April 9th is now Georgia’s
official Day of National Unity. This film shows why. Everybody always assumed
good old Gorby would never send in the tanks to crush dissent, but he did in
Tbilisi. Hundreds were severely injured and twenty people died that fateful day,
seventeen of whom were women. While many were beaten beyond recognition, CN and
CS gas inhalation was the primary cause of death. One of the Soviet invaders gets
a glimpse of the true warrior’s spirit in Tornike Bziava’s Clermont-Ferrand
award winning short film, April Chill, which
screens during MoMA’s ongoing Discovering Georgian Cinema series.
As several of the Soviet “soldiers” note,
it was quite a nice day for their ruthless business. The enlisted men duly
follow their orders, chasing democracy demonstrators into barricades, rounding
up and beating anyone who looks suspicious. Like good Communists, most of the
Soviets seem to enjoy the crackdown, including the focal character. However,
the sound of a hand drum and rhythmic counting sparks his curiosity. Within a
battle-scarred Soviet Brutalist building, he encounters a young boy learning to
perform the traditional military-inspired Georgian Khorumi Dance.
He will learn something about dignity and
determination from that boy, but it probably will not be enough to make a
difference for his soul or the Georgian people’s immediate well-being. Chill is a brilliantly shot short film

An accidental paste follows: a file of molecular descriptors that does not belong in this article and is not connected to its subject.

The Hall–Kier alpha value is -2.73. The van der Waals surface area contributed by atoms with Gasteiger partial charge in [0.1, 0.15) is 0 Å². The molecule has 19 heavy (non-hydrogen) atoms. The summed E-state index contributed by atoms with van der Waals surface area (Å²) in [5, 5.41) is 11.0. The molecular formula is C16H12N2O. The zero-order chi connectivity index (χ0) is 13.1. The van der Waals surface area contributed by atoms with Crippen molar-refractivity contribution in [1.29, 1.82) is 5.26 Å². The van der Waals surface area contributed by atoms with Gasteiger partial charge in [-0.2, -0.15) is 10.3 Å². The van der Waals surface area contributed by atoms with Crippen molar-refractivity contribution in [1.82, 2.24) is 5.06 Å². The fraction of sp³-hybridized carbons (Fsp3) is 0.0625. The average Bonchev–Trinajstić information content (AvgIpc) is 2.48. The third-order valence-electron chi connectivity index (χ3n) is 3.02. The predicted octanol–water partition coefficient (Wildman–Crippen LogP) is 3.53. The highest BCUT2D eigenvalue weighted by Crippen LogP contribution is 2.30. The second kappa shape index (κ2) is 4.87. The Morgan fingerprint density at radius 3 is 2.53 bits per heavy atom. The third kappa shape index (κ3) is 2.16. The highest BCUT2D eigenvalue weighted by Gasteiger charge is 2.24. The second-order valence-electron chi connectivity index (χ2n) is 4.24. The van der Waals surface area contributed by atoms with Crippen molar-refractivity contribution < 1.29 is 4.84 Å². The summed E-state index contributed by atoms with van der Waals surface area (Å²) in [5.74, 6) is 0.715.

that viscerally captures the panic and abject terror caused by the Soviet shock
troops. Giorgi Devdariani’s black-and-white cinematography is starkly
arresting. He and Bziava frame the action in inventive ways that create jarring
perceptual effects. Bziava also uses the imposing Soviet-era architecture to
convey a vivid sense of place.
Chill is more of a director’s film
than an actor’s showcase, there is no denying the fierceness of the young boy.
He has the dance chops too. It only runs for a mere fifteen minutes, but it
manages to say quite a bit with great eloquence. Sadly, it is also terribly
timely. In 1989, nobody thought Soviet tanks would roll into Georgia, yet they certainly did. Afterward, nobody thought they would ever return, but they already have.
Now it’s Ukraine’s turn. April Chill shows
viewers just what that entails, in bracingly up-close-and-personal terms. Very
highly recommended, April Chill screens
with The Other Bank this Wednesday
(12/3) and next Wednesday (12/10) as part of MoMA’s continuing survey of
Labels: Georgian Cinema, MoMA, Short Films